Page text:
“There was a freshness and novelty that influenced you in so many ways. From seeing the clothes, the attitudes, the gestures…there was a whole world inside the video player.”
In a culture accustomed to live streams and cell phone videos uploaded from all over the world, it can boggle the mind to consider just how truly foreign the imagery in these movies was to people in a closed totalitarian society. The videos provided not just entertainment and much-needed escape, but a certain degree of enlightenment. Not surprisingly, the plots could take a backseat to the seemingly more mundane details: “We marveled at the landscape and streets, rather than the action, many times,” one viewer recalls.
Left unstated is that the Romanian audiences apparently took Hollywood’s representation of the U.S. at face value. If mainstream movies were your primary or even sole source of information about life in the U.S., you might naturally assume that the average American lives in a suburban palace or a beautiful apartment with views of the Brooklyn or Golden Gate Bridge.
As recounted here, the real-life intrigue behind the bootleg videos is a neat précis of Eastern Bloc paranoia and corruption, with, almost inevitably, more than a dash of the absurd. Nistor was at her government job one day when a member of the secret police sidled up to her and muttered, “I heard you last night” — and left the comment hanging. Both Nistor and Zamfir suspected the other of being secret police; when Zamfir brought on a second dubber named Mircea to keep up with the workload, the new hire really was affiliated with the secret police. When a police crew came to raid Zamfir’s bootlegging headquarters one night, Mircea sent them away by uttering a single code word.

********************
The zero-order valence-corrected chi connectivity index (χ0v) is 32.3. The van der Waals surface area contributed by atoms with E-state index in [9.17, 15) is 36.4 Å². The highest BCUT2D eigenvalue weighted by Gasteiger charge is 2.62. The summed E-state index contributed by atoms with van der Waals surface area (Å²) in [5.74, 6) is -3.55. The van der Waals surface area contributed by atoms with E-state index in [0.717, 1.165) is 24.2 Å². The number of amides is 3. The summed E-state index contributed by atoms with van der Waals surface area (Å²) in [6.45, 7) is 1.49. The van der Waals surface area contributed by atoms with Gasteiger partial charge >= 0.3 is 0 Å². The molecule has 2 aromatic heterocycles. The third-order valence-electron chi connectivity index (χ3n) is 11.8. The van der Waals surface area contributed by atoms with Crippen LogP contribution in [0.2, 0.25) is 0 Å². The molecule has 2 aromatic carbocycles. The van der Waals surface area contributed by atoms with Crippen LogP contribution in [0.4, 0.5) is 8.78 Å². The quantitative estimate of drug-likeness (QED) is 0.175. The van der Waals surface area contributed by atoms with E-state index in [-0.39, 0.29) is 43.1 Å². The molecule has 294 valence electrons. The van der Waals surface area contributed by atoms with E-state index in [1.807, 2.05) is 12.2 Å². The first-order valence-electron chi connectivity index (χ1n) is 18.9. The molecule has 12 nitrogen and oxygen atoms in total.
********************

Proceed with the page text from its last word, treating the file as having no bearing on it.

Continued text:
The unanswered question becomes to what extent Zamfir’s bootleg empire was unofficially tolerated. Zamfir found that he could bribe the secret police and officials with VHS tapes, because their wives and children wanted to see the movies; even Ceaușescu’s son tried to get tapes from him. Border guards preferred to line their pockets with good old hard currency. Money talks, in any system; bootleg tapes eventually made Zamfir so rich that no one could touch him.
The movie does have its flaws. It is smothered in score, just like a bad Hollywood release. More questionable, though, is Calugareanu’s choice of title.
Were Chuck Norris videos really more popular in the clandestine movie-watching circles of Bucharest or Timisoara than anything starring Sylvester Stallone or Arnold Schwarzenegger, the reigning action heroes of the time? Of course, neither of those one-time titans has ironic currency among millennials, so perhaps the title is an understandable move on Calugareanu’s part.
Chuck Norris vs. Communism depicts a 20th-century, analog version of viral videos. This was media that evaded government censorship because it was too easy to copy, even in the form of clunky physical objects. Calugareanu’s documentary got me wondering if someday we’ll see a similar film about people in North Korea avidly consuming forbidden foreign media via VPNs or bootleg discs. Given how globalized entertainment has become, I wouldn’t be surprised to find out that students in Pyongyang risk arrest not to access subversive political messages but to find out who got offed this week on Game of Thrones.